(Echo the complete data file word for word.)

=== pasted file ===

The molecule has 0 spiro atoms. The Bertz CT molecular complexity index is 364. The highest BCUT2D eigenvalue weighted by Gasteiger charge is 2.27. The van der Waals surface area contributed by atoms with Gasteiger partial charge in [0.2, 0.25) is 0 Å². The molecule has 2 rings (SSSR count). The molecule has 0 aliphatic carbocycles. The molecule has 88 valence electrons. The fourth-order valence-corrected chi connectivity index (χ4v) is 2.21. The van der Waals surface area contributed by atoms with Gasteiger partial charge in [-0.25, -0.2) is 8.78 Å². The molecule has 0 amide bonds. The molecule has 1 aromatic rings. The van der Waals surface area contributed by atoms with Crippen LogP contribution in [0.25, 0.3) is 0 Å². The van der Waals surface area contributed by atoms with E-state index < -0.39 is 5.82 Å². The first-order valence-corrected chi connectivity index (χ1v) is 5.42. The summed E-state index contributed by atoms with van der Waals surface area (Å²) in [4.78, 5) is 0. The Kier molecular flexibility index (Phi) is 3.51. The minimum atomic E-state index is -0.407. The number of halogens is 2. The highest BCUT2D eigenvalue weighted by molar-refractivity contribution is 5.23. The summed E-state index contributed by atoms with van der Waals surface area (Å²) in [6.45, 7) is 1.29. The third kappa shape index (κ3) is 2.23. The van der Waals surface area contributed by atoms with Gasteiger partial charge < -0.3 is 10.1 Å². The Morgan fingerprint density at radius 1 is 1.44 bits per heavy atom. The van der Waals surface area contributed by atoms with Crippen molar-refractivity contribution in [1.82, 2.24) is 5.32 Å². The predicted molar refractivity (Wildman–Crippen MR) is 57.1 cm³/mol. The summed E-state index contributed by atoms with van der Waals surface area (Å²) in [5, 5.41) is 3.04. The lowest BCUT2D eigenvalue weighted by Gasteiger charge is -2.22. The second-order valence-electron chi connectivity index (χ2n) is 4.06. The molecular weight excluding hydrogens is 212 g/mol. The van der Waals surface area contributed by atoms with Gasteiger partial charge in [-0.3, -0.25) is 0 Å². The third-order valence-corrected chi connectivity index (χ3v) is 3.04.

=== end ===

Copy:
The molecule has 0 spiro atoms. The Bertz CT molecular complexity index is 364. The highest BCUT2D eigenvalue weighted by Gasteiger charge is 2.27. The van der Waals surface area contributed by atoms with Gasteiger partial charge in [0.2, 0.25) is 0 Å². The molecule has 2 rings (SSSR count). The molecule has 0 aliphatic carbocycles. The molecule has 88 valence electrons. The fourth-order valence-corrected chi connectivity index (χ4v) is 2.21. The van der Waals surface area contributed by atoms with Gasteiger partial charge in [-0.25, -0.2) is 8.78 Å². The molecule has 0 amide bonds. The molecule has 1 aromatic rings. The van der Waals surface area contributed by atoms with Crippen LogP contribution in [0.25, 0.3) is 0 Å². The van der Waals surface area contributed by atoms with E-state index < -0.39 is 5.82 Å². The first-order valence-corrected chi connectivity index (χ1v) is 5.42. The summed E-state index contributed by atoms with van der Waals surface area (Å²) in [4.78, 5) is 0. The Kier molecular flexibility index (Phi) is 3.51. The minimum atomic E-state index is -0.407. The number of halogens is 2. The highest BCUT2D eigenvalue weighted by molar-refractivity contribution is 5.23. The summed E-state index contributed by atoms with van der Waals surface area (Å²) in [6.45, 7) is 1.29. The third kappa shape index (κ3) is 2.23. The van der Waals surface area contributed by atoms with Gasteiger partial charge < -0.3 is 10.1 Å². The Morgan fingerprint density at radius 1 is 1.44 bits per heavy atom. The van der Waals surface area contributed by atoms with Crippen molar-refractivity contribution in [1.82, 2.24) is 5.32 Å². The predicted molar refractivity (Wildman–Crippen MR) is 57.1 cm³/mol. The summed E-state index contributed by atoms with van der Waals surface area (Å²) in [5, 5.41) is 3.04. The lowest BCUT2D eigenvalue weighted by Gasteiger charge is -2.22. The second-order valence-electron chi connectivity index (χ2n) is 4.06. The molecular weight excluding hydrogens is 212 g/mol. The van der Waals surface area contributed by atoms with Gasteiger partial charge in [-0.3, -0.25) is 0 Å². The third-order valence-corrected chi connectivity index (χ3v) is 3.04.